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Carlos Martinez’s criticism of Ronald Acuna is laughable

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St Louis Cardinals ace-turned-closer Carlos Martinez took a dislike to Ronald Acuna’s home run celebrations in the ninth inning of Thursday night’s Division Series opener.

Per Mark Saxon on Twitter, Martinez said, “I simply want him to respect the game and respect me as a veteran player. That’s it. Just play the game.”

Each episode of bat-flip condemnation gets sillier. Major League Baseball ran a ‘let the kids play’ campaign, which Acuna was a star of. Official MLB social media accounts have promoted bat flips, celebrations and the notion that – god forbid – these young, immensely talented ballplayers, can have some fun. There’s a clear disconnect between those hoping to grow the game and the seasoned veterans.

The obvious suggestion for Martinez is to not throw meatballs. The Cardinals’ closer very nearly blew a four-run lead after the Atlanta Braves’ bullpen had collapsed, giving the Cardinals a supposedly easy Game One win. Acuna, then Freeman, took Martinez deep, and they weren’t cheapies.

This might seem like a novel idea for some veterans – who enjoy telling others how to play the game – but they should consider pitching better, then they won’t have such issues with watching their opponents celebrate. Martinez nearly blew an comfortable lead for St Louis – maybe those comments were displaced frustration at his own performance. It’s up to each baseball fan if they want to give him the benefit of the doubt on that.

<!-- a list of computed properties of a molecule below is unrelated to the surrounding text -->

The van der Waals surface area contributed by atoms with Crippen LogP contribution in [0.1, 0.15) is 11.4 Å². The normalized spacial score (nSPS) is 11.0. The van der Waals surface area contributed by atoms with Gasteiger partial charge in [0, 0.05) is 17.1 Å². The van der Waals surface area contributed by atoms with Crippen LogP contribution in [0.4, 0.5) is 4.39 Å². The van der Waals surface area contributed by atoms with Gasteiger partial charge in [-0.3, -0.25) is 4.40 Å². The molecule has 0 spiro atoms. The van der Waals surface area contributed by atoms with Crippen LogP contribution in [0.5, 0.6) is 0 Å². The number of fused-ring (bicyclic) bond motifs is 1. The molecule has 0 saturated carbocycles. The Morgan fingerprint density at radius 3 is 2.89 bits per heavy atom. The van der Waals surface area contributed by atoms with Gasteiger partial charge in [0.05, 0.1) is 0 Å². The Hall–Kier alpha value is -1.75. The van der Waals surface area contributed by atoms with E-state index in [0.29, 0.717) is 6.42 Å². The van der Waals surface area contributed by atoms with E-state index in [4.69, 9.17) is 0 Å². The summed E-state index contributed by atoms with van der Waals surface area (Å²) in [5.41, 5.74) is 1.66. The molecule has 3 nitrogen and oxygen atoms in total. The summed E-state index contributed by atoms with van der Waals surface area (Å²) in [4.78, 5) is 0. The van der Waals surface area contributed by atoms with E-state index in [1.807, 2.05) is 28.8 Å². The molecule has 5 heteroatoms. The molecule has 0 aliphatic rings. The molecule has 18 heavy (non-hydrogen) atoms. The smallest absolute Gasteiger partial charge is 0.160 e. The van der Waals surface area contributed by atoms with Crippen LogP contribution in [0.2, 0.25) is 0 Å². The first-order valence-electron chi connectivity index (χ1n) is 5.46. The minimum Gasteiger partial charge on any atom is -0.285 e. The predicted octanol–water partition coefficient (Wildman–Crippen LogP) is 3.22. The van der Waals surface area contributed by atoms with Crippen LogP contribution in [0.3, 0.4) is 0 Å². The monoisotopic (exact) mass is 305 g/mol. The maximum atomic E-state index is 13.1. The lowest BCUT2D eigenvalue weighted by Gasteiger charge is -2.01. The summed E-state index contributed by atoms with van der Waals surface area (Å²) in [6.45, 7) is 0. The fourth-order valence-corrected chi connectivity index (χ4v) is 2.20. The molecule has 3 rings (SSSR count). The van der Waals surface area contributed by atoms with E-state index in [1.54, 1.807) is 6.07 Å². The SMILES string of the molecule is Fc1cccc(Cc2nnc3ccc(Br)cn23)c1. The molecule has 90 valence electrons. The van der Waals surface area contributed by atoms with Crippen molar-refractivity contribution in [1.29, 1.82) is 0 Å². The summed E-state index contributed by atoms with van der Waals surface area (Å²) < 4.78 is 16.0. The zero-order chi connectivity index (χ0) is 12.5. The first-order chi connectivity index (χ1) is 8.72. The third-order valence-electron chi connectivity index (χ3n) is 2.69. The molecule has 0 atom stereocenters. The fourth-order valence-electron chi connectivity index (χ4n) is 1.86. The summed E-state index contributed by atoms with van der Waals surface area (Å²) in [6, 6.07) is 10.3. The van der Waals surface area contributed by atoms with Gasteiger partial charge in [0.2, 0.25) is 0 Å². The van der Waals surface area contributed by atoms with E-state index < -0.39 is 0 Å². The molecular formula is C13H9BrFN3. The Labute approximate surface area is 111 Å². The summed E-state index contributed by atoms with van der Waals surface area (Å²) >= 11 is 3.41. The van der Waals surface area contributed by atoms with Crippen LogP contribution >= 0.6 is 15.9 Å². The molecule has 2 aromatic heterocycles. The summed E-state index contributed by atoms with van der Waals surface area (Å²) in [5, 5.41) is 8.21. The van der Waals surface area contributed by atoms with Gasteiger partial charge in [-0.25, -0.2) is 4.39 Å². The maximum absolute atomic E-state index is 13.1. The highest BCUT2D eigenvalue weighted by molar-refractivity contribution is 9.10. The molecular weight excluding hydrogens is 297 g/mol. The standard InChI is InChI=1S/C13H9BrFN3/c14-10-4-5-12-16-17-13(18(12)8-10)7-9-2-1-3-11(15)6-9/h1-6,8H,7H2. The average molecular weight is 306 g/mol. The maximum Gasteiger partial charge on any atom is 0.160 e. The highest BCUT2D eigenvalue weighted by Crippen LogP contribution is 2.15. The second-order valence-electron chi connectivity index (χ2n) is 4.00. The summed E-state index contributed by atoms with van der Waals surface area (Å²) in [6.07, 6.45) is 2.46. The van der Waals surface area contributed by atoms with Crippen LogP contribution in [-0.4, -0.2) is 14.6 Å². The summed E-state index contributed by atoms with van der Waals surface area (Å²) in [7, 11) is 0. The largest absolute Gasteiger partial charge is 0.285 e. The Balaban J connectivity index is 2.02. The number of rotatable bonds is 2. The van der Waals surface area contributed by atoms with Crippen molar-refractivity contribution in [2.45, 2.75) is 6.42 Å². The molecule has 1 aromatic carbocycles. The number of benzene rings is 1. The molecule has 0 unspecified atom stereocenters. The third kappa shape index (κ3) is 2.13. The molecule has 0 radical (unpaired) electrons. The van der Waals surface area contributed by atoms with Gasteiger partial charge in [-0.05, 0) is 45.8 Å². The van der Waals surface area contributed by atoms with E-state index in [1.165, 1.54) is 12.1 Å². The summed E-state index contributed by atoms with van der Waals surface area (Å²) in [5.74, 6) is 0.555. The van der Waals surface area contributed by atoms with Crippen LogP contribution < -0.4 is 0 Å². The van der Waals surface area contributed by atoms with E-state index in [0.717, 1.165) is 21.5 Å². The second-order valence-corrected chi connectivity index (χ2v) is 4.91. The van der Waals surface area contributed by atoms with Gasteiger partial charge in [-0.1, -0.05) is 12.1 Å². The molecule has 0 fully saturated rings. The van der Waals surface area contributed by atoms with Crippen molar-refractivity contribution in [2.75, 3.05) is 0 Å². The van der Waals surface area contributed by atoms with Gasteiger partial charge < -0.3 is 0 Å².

While there are plenty of people who see bat flips and a celebratory home run trot as a matter of utmost disrespect, there’s never the same concern when pitchers show emotion. As if Martinez’s comments needed to seem more unnecessary, he’s renowned for his strikeout strut. A couple of times in Game One, Martinez broke into his swagger only to be disappointed when the umpire didn’t call strike three. Martinez is an entertainer, as is Acuna, and while a bit of conflict adds to the spectacle, it would be nice if we could get to a point where all baseball players respect each other’s right to enjoy the game.

It’s meant to be fun, after all.

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